sorry i cant give you a good answer but heres a few ideas.
but shes a good age to get her involved in choosing and making food, like pizzas/fruit salads, get her excited and make it all fun, as hard as it is try not too look to bothered and when she has 'finished' see if shell eat a little more if not let it go staying as calm as possible,
Id give your health visitors a ring, but as a general rule if shes happy and healthy her appetite should pick up soon my son seemed to eat next to nothing for a few weeks and then didnt stop eating for a fw days.
best of luck xxx
I have the same problem but my little girl is only 16 months she will have a bite of food then either run away or scream or holds her breath. she has tones of energy and is putting weight on but I can't understand how as she sometimes only has like half a weetabix the whole day.
I have been told by people it's her teeth or she's just being fussy just try her with new things and I feel so bad when she doesnt eat and im running out of new things to give her as her old favourites she won't eat.
least i know my little girl isnt the only one who can survive of thin air then, Cheese was her favourite so as long as what i gave her had cheese on it , she would attempt it but now she has decided she hates cheese so im really stuck, all she will eat at the moment is ice cream and i know its a bad habit to let them get into, having sweet to replace savoury healthy meals but im getting a little desperate..
Clinics,families and health professionals just say she'll grow out of it and she will eat if shes hungry enough but this started just before her 1st birthday and shes now coming up to 4!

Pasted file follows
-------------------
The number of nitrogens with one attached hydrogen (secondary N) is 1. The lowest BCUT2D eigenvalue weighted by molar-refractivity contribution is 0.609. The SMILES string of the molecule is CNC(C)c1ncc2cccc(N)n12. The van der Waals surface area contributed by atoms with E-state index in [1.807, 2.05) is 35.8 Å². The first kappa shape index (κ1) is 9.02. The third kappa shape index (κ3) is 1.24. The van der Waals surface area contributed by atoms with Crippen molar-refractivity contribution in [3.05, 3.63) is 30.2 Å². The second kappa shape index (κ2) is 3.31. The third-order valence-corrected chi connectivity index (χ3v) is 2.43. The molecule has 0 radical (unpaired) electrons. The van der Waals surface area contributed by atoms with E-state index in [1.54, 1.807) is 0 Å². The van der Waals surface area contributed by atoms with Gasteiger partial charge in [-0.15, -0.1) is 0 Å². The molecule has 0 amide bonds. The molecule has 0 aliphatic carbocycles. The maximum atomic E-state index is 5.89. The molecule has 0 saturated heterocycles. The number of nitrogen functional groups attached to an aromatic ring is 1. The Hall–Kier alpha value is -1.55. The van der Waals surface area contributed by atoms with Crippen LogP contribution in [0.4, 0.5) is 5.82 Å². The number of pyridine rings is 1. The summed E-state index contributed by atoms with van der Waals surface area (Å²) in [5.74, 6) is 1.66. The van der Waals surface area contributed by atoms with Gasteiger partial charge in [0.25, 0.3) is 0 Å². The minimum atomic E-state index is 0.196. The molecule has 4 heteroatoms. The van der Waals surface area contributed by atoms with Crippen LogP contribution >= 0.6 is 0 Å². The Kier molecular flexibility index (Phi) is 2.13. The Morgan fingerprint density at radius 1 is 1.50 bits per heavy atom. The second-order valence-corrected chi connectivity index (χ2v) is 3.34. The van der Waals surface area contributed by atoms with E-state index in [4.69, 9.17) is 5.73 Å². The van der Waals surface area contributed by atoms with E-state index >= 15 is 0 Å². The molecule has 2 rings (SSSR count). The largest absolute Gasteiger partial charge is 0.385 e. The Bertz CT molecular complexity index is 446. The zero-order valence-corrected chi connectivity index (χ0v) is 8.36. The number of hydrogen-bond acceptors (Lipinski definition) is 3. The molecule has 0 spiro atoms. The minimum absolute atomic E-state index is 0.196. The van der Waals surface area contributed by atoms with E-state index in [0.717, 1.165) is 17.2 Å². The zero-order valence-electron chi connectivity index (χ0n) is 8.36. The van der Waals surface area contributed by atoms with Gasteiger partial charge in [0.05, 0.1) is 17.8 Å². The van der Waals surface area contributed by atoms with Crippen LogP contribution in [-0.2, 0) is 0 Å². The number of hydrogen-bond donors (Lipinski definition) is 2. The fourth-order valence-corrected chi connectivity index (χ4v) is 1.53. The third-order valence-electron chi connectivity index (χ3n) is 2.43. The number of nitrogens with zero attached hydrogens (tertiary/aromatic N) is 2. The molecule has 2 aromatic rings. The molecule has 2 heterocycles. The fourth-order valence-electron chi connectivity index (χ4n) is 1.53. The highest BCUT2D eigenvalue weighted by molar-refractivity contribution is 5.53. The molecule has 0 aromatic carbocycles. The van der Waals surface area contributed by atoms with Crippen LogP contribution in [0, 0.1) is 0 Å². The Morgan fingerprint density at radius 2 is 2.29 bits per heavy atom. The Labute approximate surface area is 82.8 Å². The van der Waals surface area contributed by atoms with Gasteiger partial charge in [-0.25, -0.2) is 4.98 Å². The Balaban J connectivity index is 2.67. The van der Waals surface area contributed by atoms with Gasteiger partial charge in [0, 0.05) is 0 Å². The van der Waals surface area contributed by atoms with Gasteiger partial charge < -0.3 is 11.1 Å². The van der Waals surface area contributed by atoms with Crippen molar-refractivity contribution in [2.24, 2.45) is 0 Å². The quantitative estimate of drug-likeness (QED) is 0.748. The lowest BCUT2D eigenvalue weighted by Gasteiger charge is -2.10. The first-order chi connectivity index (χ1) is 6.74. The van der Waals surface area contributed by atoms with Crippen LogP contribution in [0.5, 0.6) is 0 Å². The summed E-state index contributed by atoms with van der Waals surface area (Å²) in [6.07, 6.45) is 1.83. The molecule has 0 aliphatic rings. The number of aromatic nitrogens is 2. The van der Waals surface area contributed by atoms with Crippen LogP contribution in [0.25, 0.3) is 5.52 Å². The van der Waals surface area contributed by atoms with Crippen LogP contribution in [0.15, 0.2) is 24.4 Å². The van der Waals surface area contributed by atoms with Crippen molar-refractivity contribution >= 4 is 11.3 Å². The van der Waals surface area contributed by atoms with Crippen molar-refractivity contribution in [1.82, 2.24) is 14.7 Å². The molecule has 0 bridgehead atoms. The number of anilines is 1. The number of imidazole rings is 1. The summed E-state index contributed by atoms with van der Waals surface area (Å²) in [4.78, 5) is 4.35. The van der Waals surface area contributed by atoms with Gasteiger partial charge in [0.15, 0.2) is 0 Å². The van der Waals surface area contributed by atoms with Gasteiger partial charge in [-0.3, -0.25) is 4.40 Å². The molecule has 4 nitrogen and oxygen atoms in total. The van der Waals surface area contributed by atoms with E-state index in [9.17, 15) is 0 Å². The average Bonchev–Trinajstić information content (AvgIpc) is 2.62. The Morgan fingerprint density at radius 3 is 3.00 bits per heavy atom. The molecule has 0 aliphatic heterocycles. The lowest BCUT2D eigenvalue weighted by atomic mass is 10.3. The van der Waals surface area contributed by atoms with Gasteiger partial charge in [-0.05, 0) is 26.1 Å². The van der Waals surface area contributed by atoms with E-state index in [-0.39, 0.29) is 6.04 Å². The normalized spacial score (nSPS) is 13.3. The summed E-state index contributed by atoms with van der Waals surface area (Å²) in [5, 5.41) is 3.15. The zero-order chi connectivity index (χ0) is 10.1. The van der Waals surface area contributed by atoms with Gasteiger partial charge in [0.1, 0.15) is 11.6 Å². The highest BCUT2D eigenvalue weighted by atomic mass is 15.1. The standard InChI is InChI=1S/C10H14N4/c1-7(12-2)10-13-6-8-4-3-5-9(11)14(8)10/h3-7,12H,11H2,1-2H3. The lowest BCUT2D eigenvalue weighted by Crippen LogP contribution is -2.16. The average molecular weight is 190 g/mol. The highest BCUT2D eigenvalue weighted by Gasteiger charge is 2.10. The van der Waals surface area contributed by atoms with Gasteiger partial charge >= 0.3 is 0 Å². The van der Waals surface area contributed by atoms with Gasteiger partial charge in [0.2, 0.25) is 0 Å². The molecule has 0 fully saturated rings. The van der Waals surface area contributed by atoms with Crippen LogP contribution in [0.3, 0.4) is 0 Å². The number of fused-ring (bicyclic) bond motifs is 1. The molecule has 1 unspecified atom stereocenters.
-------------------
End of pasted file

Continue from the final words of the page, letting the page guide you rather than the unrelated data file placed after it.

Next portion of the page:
i Have been told her tonsals are big but theres nothing medical they can do, she'll just grow into them but im sure thats the problem as to why she hates eating so must..
its amazing how little they can survice on. is she sleeping through the night? if she is she's probably getting enough for her, like you say she has bags of energy so can't be starving. does she drink a lot of milk or juice? if she's drinking lots that could fill her up, so maybe try reduce amount? or offer her a drink after she's eaten so she's taken something
hope you find something that works for her
Hi hun,I have a friend who's 3 boys hardly eat,she has seen a dietician and psycologist,they advised her to let her boys eat whatever they wanted! Which I thought was mental,but apparently the reasoning behind it is,if you make mealtimes an issue or a struggle you'd give them food phobias for life. One day 1 of her boys had half a petit flous yoghurt and she was distraught and rang the professionals-they said that was fine. Because he asked for it then said he was full. Sure enough next day he ate 2 of them.
I doubt they will ever eat'normally' but they've stopped gagging/retching and spitting stuff out at least.Must be a worry for you,have you asked to be referred?
I have the exact opposite problem-my lads are right pigs-they refuse nothing,but want more all the time,size of me and big man I'm not suprised tho ,Love food we do!
Hope all gets sorted Molly x
Hope you both get the help you need.
Glad someone's listening Molly.Sometimes it's like banging your head against a wall just to get the right people to take your concerns seriously.Who'd've thought a speech therapist though?
hi anna i had the same problem with my daughter at 2, she was at her worst with her eating and would wake up for up to 7 bottles of milk a night, i finally broke the habit when i got pregnant with my son as i just couldnt take gettin up and down all night, i bought her a "special" beaker and through out the bottles, she had her milk while i read her story then i filled the beaker with water put it next to her bed and just refused to give her milk, i had a reward chart for successful nights it was REALLY hard but after just over a week of very sleepless nights she slept through! she is still a terrible eater but is amazing now at night, she likes goin to bed and i dont here a peep out of her till mornin.
hopefully she'll be a good eater soon to...
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